Investors failed to match the S&P largely because they are emotionally all over the map. They take profits too soon, and hold on to losers for too long.

In other words, YOU are your nest egg’s worst enemy.

If your emotions get the best of you (which is easy to happen when money is involved), you will make really dumb decisions. Guaranteed.

That’s why it’s important to use a trend following system, like the one we use in Trend Following with Michael Covel.

Unlike human traders, trading systems programmed into computers can make calculated, emotionless buys and sells.

Even the so-called “smart money,” big institutional investors, fall into these emotional traps.

Below, my friend Meb Faber shows why institutional investors aren’t that rational after all.

Please send me your comments to coveluncensored@agorafinancial.com. I’d love to hear your thoughts. Please tell me exactly what you think. Don’t sugar coat it!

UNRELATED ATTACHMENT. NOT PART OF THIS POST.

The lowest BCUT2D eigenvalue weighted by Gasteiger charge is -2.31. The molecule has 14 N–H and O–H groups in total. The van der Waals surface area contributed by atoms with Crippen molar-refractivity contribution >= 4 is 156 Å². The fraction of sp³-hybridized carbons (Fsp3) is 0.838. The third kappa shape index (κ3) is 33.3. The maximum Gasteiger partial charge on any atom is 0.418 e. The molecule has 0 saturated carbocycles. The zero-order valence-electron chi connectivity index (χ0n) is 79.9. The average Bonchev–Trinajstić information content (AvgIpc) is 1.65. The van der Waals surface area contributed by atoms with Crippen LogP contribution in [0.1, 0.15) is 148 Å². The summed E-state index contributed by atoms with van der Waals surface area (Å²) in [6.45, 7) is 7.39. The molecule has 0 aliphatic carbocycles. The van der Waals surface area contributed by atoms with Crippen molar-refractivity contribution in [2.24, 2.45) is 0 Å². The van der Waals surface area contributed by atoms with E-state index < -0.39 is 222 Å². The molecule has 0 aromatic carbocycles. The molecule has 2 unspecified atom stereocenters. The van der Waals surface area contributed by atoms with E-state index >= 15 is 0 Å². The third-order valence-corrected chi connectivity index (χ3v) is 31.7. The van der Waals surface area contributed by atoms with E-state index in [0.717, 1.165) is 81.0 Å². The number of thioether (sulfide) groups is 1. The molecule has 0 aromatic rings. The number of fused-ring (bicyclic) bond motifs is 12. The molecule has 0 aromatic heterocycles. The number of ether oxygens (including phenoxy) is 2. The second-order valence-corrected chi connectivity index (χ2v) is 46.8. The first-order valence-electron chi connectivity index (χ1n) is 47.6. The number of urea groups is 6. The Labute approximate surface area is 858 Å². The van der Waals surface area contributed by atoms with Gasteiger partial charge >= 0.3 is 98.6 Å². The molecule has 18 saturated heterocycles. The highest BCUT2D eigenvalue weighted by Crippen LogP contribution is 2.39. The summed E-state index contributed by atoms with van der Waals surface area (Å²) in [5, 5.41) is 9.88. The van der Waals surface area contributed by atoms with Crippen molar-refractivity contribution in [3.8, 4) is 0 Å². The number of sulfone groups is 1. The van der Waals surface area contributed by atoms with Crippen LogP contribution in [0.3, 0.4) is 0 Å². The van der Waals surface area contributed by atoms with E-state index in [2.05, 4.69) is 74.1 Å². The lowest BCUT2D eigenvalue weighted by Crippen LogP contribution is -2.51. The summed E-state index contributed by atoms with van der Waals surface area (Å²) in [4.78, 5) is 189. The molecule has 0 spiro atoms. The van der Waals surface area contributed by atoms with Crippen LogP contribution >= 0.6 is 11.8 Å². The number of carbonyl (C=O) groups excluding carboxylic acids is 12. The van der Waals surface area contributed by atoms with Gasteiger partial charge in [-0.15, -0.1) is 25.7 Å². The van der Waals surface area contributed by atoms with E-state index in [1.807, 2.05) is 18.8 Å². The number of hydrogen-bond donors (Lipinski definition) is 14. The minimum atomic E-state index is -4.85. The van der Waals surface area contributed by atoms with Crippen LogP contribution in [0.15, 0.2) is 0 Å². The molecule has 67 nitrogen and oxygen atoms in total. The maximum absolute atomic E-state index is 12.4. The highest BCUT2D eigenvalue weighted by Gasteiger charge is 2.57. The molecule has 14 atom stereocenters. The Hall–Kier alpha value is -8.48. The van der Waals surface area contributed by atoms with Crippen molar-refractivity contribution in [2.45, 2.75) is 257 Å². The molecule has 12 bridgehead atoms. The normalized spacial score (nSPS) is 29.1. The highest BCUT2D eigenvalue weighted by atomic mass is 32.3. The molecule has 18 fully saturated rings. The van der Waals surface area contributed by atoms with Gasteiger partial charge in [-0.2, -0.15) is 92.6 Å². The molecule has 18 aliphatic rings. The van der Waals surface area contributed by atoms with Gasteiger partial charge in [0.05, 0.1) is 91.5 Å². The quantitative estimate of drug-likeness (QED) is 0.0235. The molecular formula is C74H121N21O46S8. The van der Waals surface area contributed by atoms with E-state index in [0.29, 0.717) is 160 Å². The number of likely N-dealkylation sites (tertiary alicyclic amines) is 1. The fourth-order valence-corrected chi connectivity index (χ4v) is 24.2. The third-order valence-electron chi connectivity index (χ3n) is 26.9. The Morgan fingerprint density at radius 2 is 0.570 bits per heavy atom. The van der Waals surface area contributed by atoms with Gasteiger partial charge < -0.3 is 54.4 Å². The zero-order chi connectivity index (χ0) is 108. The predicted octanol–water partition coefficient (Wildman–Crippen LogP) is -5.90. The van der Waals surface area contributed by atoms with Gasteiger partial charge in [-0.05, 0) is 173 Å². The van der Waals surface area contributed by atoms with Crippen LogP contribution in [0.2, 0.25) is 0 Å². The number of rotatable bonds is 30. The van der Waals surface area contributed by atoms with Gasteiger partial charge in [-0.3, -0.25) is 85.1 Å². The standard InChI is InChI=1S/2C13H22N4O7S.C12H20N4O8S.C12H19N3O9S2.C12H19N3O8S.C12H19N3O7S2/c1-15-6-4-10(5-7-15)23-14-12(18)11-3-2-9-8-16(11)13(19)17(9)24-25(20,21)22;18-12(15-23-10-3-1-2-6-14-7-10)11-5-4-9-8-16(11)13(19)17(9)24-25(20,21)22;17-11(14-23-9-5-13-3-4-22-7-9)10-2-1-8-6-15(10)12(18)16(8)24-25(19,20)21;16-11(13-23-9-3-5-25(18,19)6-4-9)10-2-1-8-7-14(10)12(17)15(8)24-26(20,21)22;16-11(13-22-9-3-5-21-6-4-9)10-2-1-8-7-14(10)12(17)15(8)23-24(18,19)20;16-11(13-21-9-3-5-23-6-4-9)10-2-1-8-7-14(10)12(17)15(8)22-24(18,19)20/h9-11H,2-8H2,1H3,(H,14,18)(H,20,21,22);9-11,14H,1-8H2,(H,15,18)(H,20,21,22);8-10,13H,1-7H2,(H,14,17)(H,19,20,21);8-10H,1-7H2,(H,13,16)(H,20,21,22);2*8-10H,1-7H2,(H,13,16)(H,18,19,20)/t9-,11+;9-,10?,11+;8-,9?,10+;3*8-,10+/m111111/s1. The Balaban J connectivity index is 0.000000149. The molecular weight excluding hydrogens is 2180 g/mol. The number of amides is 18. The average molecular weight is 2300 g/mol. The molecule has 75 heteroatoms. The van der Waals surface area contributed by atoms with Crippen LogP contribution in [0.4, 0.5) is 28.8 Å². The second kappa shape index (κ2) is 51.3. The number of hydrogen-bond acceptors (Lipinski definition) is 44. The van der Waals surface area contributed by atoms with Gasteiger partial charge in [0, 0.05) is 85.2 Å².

Regards,

Michael Covel
For, The Daily Reckoning

Institutional Investors, They’re Just Like Us!

By Meb Faber

On of the popular celebrity magazines has a feature called “Stars, they’re just like us!” It shows photos of celebs doing such mundane activities as getting coffee at Starbucks and going on walks with their babies.

There is a genuine fascination with celebrity culture (believe me I live in LA), mainly because many of these celebs have attained status, wealth and fame, what many are seeking.But reality is much more dull, and most celebs face the same struggles and life challenges as everyone else.  And research has shown that in general, after a basic livable wage, happiness doesn’t increase that much with money (and especially fame).

Retail investors get a terrible rap (though mostly deserved) for their terrible behavior.  Graphics like the below from AdvicePeriod demonstrate that individuals are terrible at timing their investments largely due to emotions of fear and envy.

Estimates of The Behavior Gap

But are institutions any better?  One of the biggest misconceptions in our industry is that investors with a lot of assets are better investors.

They’re not.

In fact, they often do similarly dumb things that retail investors do, just with fancier names and the backing of committees.